Digging deeper into U.S. Open field

Come Thursday's first round of the U.S. Open at the Olympic Club, much of the attention will be focused on the threesome of Tiger Woods, Phil Mickelson and Bubba Watson off the ninth tee at 7:33 a.m. PT. It will be interesting to see how Watson handles the pressure of playing with Woods and Mickelson. I wonder how much small talk there will be between Watson and Woods.

Last year at the Zurich Classic of New Orleans, Watson said that the 14-time major champion had gotten carried away with his swing tinkering and should "go out there and play golf."

Tiger rarely forgives or forgets.

In the afternoon wave, the top three ranked players in the world -- Luke Donald, Rory McIlroy and Lee Westwood -- will complete the day's bill as the other marquee group in the first two rounds. Within the threesome of European Ryder Cup teammates, there is no love lost between Westwood and McIlroy, who split last fall with agent Chubby Chandler, who also guides Westwood's career. Both Westwood and Donald are seeking their first major titles and getting off to fast starts will be key for them as they try to position themselves for the weekend.

There is a very good chance that one of these six players will win the U.S. Open Trophy on Father's Day.

While these two groups have some great storylines, they aren't the only interesting threesomes that the USGA has orchestrated for the first two rounds. Here are five other groups to watch over the first two days.

Casey Martin, Cameron Wilson (a), Dennis Miller

Martin, the 40-year-old Oregon golf coach and former PGA Tour player, will use a golf cart at Olympic, 14 years after he made history at the same venue as the first golfer to use a cart in the U.S. Open. Martin, who has a congenital circulatory disorder in his right leg, is very familiar with Wilson, a Stanford junior, whom he knows well from Pac-12 events. Wilson won a very tough sectional at Canoe Brook in New Jersey, a site that always attracts the best players in the talent-rich Met section around New York City.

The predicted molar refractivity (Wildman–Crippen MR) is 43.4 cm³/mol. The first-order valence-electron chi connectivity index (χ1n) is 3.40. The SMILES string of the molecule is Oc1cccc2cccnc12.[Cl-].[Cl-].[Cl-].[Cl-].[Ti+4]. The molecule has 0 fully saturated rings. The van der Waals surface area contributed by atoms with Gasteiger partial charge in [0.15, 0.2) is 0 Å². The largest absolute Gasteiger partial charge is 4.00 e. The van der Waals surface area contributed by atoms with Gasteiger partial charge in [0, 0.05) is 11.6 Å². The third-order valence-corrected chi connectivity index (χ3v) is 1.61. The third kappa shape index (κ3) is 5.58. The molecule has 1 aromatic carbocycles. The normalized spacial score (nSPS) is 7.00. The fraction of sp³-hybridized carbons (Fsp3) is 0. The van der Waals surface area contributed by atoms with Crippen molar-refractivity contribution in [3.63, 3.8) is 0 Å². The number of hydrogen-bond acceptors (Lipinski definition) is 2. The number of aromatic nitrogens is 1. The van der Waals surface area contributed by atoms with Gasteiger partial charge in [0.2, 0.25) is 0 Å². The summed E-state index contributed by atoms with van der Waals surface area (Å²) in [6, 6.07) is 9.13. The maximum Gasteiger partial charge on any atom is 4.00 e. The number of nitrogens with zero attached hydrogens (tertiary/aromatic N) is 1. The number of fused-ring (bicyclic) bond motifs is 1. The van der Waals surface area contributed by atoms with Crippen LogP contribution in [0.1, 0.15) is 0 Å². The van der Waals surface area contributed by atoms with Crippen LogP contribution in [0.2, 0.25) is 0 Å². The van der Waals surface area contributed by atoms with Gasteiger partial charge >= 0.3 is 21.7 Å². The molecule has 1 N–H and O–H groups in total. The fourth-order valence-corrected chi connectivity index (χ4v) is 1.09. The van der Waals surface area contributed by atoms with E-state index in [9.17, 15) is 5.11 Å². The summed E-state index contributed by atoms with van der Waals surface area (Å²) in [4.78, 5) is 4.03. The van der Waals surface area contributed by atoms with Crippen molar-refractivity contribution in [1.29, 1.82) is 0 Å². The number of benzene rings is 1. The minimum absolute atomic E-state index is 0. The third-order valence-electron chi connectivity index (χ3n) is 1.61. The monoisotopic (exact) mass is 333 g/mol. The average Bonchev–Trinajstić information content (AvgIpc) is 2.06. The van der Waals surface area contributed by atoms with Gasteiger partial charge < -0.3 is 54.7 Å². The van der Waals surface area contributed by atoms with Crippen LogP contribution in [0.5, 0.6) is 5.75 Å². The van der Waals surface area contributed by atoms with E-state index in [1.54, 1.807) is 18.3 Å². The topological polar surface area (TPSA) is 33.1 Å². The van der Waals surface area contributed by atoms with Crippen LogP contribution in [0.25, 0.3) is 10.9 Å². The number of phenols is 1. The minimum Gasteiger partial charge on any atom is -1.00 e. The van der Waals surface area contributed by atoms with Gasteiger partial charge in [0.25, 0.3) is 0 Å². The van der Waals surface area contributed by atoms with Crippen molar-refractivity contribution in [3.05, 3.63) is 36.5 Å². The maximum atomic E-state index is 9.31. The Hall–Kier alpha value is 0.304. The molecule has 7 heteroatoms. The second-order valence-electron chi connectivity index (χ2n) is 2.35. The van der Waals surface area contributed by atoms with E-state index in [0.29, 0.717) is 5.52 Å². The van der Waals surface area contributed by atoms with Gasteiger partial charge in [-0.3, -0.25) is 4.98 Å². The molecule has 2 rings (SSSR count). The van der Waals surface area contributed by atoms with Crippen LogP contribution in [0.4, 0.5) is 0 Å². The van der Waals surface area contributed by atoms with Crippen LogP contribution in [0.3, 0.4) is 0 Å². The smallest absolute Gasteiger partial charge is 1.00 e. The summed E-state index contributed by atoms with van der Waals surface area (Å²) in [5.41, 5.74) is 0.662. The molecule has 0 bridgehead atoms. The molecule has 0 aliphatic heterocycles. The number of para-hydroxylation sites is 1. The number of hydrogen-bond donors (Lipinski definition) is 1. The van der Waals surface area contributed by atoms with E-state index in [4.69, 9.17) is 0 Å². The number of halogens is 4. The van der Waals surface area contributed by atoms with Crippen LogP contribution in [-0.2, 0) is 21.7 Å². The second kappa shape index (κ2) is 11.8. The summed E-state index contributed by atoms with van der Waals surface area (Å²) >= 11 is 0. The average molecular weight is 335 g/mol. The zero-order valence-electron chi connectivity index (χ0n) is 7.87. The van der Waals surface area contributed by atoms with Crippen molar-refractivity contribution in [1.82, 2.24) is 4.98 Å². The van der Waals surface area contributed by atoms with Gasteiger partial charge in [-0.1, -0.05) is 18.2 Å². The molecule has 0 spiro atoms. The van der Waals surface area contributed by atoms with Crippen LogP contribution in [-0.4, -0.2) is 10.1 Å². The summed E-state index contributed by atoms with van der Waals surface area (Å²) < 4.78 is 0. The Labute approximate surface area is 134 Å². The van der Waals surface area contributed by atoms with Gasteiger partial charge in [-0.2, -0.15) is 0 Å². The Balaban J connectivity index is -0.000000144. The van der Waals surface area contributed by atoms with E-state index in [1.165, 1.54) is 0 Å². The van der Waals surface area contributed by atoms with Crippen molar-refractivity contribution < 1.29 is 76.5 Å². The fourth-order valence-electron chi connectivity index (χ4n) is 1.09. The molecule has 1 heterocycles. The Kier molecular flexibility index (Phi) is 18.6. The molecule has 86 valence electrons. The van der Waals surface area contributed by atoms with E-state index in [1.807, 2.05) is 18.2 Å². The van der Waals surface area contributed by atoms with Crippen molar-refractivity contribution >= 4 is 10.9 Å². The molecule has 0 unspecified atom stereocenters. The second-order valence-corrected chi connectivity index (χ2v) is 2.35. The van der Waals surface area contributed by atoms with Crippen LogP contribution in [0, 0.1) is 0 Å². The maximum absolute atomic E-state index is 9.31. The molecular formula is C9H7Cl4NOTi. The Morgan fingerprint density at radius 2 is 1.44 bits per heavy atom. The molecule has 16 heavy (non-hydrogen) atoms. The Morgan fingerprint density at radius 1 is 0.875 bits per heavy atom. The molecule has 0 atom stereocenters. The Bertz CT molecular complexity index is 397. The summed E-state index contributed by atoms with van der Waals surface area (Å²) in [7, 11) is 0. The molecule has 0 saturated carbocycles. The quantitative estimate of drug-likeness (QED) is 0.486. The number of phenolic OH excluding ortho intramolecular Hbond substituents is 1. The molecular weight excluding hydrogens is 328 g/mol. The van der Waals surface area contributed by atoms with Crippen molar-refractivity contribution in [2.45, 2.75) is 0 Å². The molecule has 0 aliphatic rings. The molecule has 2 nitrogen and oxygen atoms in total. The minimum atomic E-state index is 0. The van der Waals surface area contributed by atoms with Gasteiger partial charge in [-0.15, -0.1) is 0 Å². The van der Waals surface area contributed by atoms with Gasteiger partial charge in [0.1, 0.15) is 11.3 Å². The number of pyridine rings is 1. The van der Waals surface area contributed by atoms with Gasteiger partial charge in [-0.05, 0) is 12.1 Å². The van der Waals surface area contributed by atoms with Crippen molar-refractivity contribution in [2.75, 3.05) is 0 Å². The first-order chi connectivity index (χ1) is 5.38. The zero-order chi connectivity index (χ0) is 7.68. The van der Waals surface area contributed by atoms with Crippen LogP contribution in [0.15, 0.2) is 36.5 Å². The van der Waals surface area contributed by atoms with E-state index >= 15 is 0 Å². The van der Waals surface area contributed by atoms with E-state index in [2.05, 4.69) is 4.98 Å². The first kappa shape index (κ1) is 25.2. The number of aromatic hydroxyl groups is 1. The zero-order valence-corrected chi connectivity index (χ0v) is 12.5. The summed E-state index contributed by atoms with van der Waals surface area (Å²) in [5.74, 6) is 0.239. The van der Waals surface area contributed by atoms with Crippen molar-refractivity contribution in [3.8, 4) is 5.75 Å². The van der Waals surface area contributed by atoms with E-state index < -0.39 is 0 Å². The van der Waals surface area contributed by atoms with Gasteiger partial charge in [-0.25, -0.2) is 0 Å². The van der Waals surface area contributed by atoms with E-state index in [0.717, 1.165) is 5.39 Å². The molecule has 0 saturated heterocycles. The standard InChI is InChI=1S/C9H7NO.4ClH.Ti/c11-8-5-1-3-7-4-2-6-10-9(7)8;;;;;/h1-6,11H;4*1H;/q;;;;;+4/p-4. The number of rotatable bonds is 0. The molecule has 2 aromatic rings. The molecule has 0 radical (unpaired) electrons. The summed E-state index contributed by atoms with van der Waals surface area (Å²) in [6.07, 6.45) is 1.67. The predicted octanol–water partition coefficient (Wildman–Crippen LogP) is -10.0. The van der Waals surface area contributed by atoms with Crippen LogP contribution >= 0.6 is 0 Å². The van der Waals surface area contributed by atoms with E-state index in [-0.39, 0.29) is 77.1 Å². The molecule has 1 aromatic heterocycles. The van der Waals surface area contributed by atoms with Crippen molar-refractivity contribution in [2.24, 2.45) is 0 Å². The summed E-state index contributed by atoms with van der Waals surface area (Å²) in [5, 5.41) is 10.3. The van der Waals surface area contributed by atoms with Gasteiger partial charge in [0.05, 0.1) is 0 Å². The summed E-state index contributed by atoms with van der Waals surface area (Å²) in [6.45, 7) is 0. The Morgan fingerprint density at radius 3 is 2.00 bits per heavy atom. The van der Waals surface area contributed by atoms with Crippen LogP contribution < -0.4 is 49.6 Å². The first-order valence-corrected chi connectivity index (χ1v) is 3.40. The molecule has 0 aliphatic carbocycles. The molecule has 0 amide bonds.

The third player in the group is Dennis Miller, a 42-year-old Ohio club pro who is making his first trip to the U.S. Open after 11 failed attempts in qualifiers. Miller got in by making a curling 20-footer on the fourth playoff hole at the Scioto Country Club in Columbus, Ohio. The putt hung on the lip for a full five seconds before falling into the hole.

Martin will be the main attraction in this group. Hopefully the attention surrounding him won't be too much of a distraction to the two other players, who are certain to play in front of galleries like they have never seen in their lives.

Adam Scott, Keegan Bradley, Webb Simpson

Bradley, the 2011 PGA Championship winner, is playing in only his third career major. He has had a solid year in 2012 with three top-10s, including a playoff loss in L.A. This is his first U.S. Open.

Playing in his 11th U.S. Open, the 31-year-old Scott is struggling to stay on the short list of the best players to never have won a major. His name comes up every year around golf's biggest events.

Since starting the year with a new philosophy of playing fewer tournaments to stay fresher throughout the season, the Australian has struggled to find a rhythm in his game. Yet he did have a tie for eighth at the Masters off the strength of a final-round 66.